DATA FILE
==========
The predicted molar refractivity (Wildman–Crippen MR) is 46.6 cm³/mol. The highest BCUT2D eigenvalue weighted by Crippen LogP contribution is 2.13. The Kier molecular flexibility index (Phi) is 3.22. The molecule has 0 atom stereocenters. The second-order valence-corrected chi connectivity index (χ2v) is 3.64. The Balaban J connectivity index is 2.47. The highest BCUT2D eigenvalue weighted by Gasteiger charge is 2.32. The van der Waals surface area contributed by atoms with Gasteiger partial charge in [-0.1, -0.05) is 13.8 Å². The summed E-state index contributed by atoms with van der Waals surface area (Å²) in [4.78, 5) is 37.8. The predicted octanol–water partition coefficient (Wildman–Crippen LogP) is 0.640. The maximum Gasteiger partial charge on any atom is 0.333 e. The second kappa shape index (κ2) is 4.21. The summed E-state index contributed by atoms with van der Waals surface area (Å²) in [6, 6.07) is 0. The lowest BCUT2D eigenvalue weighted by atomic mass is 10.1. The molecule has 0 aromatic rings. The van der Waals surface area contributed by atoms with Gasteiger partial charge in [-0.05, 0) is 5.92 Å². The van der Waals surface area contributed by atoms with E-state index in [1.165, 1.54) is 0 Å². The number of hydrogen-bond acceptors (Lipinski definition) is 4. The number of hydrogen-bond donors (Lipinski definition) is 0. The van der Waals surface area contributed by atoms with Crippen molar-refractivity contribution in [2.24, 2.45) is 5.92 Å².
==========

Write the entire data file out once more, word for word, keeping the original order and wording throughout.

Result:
The predicted molar refractivity (Wildman–Crippen MR) is 46.6 cm³/mol. The highest BCUT2D eigenvalue weighted by Crippen LogP contribution is 2.13. The Kier molecular flexibility index (Phi) is 3.22. The molecule has 0 atom stereocenters. The second-order valence-corrected chi connectivity index (χ2v) is 3.64. The Balaban J connectivity index is 2.47. The highest BCUT2D eigenvalue weighted by Gasteiger charge is 2.32. The van der Waals surface area contributed by atoms with Gasteiger partial charge in [-0.1, -0.05) is 13.8 Å². The summed E-state index contributed by atoms with van der Waals surface area (Å²) in [4.78, 5) is 37.8. The predicted octanol–water partition coefficient (Wildman–Crippen LogP) is 0.640. The maximum Gasteiger partial charge on any atom is 0.333 e. The second kappa shape index (κ2) is 4.21. The summed E-state index contributed by atoms with van der Waals surface area (Å²) in [6, 6.07) is 0. The lowest BCUT2D eigenvalue weighted by atomic mass is 10.1. The molecule has 0 aromatic rings. The van der Waals surface area contributed by atoms with Gasteiger partial charge in [-0.05, 0) is 5.92 Å². The van der Waals surface area contributed by atoms with E-state index in [1.165, 1.54) is 0 Å². The number of hydrogen-bond acceptors (Lipinski definition) is 4. The number of hydrogen-bond donors (Lipinski definition) is 0. The van der Waals surface area contributed by atoms with Crippen molar-refractivity contribution in [2.24, 2.45) is 5.92 Å².